Now on Kickstarter: EntoBento wants to feed your dog tasty crickets
You might not be able to stomach ground crickets as a snack, even if they are good for your health and the planet. But Fido? What does he know?
Freelancer Michael Franco writes about the serious and silly sides of science and technology for CNET and other pixel and paper pubs. He's kept his fingers on the keyboard while owning a B&B in Amish country, managing an eco-resort in the Caribbean, sweating in Singapore, and rehydrating (with beer, of course) in Prague. E-mail Michael.
Recently, I was sent a sample of a snack made from cricket flour. The snack bar, from a company called Exo, sat on my pantry shelf for about six weeks. Every few days I'd contemplate eating it, but I never could, because, well, bugs. Then one day, I fed it to my dogs, and they didn't mind the insect-based treat one bit. That's why a new Kickstarter campaign to make dog treats with cricket flour makes sense.
The company behind the treats, EntoBento, says it was inspired to turn to crickets as a key ingredient because they're both healthy and better for the environment than dog treats made from traditional meat sources.
According to a 2013 report from the United Nations (PDF), insects already form part of the diet of about 2 billion people and can provide seriously good nutrition using fewer resources and causing less pollution than raising chickens, cows and pigs for meat. For one, insects don't produce anywhere near the methane that comes from traditional meat sources. Also, there's the water.
According to EntoBento, it takes about 2,000 gallons of water to produce a pound of beef from cows and only one gallon to produce a pound of edible crickets. That's a statistic backed up by Big Cricket Farms, and it's a highly relevant one in drought-prone areas like San Diego, where EntoBento is based.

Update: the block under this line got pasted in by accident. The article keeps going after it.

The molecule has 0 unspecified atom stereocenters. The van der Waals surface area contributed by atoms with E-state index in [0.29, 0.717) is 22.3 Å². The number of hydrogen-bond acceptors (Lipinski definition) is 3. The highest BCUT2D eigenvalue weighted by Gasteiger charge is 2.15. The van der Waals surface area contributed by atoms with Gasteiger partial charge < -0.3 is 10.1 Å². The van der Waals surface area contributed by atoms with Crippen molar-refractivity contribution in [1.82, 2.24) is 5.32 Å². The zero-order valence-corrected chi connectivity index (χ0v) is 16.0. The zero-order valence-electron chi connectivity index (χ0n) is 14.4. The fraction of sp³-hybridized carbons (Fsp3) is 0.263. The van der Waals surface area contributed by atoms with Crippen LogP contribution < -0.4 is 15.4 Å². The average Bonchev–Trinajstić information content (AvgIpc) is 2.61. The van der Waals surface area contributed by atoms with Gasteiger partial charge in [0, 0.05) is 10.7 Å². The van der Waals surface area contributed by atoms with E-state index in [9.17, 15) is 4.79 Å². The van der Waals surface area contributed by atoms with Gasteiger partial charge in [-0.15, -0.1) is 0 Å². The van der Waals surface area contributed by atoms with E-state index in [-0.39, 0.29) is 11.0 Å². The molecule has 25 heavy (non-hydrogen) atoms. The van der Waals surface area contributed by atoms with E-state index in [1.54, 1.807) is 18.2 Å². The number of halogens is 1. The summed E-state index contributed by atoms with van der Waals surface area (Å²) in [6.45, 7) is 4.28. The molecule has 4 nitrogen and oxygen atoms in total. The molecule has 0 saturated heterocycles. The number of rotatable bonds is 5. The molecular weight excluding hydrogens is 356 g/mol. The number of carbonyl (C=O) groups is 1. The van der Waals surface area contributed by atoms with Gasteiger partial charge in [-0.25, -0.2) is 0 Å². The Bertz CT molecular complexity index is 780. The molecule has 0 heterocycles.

Still, if you don't come from a culture where snacking on crickets is a regular thing, it can be creepy to eat a bug -- even if it's ground into flour. But your four-legged friend won't mind.
In fact, you've probably caught your dog gobbling down a creepy crawler here and there, which, according to a veterinarian interviewed in the EntoBento video, is actually part of the canine ancestral diet. So feeding Fido cricket-based treats is a way to harness at least some of the resource-saving benefits of bugs without having to eat them yourself -- although EntoBento says you could east its treats, as they're made from human-grade ingredients including peanut butter, sweet potatoes, eggs, coconut oil and honey.
While the treats might save water, they're not going to save you any cash. It'll cost you $21 to get two 4-ounce bags of the treats, plus shipping. And you'll have to be patient. The treats aren't supposed to ship until April 2016, and crowdfunding campaigns are notorious for delays. If that's too long to wait, another company called Chloe's Treats is already making dog treats with cricket flour for roughly the same price. There's also a simultaneous campaign running on Kickstarter for dog treats called BugBites, which -- you guessed it -- also use cricket flour. That campaign's targeting this December for a shipping date.
So if you have the extra cash and want to get your pets on the planet-saving bandwagon, the bug munchies might be worth a try. Just be sure your dog doesn't have a shellfish allergy. Crickets are related, and the powdered version in the treats could affect your pet adversely.